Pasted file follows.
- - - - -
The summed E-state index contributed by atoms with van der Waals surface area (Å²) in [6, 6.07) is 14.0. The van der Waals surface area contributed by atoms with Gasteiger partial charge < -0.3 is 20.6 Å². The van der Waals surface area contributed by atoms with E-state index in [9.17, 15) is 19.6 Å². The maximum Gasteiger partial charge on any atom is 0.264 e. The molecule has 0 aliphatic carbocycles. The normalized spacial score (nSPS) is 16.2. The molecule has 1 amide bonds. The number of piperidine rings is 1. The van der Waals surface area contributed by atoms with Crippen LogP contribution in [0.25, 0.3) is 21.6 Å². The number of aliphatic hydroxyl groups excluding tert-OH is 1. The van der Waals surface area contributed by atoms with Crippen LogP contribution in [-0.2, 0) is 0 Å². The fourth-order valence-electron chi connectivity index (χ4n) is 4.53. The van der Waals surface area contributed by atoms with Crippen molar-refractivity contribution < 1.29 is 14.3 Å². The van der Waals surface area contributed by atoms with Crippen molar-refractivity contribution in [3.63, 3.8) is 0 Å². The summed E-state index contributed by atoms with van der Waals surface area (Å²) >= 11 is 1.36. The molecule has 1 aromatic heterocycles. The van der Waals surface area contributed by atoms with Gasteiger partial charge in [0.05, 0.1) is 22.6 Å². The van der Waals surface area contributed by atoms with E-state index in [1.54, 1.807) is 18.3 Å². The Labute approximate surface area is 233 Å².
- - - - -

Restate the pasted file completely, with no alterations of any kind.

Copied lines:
The summed E-state index contributed by atoms with van der Waals surface area (Å²) in [6, 6.07) is 14.0. The van der Waals surface area contributed by atoms with Gasteiger partial charge < -0.3 is 20.6 Å². The van der Waals surface area contributed by atoms with E-state index in [9.17, 15) is 19.6 Å². The maximum Gasteiger partial charge on any atom is 0.264 e. The molecule has 0 aliphatic carbocycles. The normalized spacial score (nSPS) is 16.2. The molecule has 1 amide bonds. The number of piperidine rings is 1. The van der Waals surface area contributed by atoms with Crippen LogP contribution in [0.25, 0.3) is 21.6 Å². The number of aliphatic hydroxyl groups excluding tert-OH is 1. The van der Waals surface area contributed by atoms with Crippen LogP contribution in [-0.2, 0) is 0 Å². The fourth-order valence-electron chi connectivity index (χ4n) is 4.53. The van der Waals surface area contributed by atoms with Crippen molar-refractivity contribution < 1.29 is 14.3 Å². The van der Waals surface area contributed by atoms with Crippen molar-refractivity contribution in [3.63, 3.8) is 0 Å². The summed E-state index contributed by atoms with van der Waals surface area (Å²) >= 11 is 1.36. The molecule has 1 aromatic heterocycles. The van der Waals surface area contributed by atoms with Gasteiger partial charge in [0.05, 0.1) is 22.6 Å². The van der Waals surface area contributed by atoms with E-state index in [1.54, 1.807) is 18.3 Å². The Labute approximate surface area is 233 Å².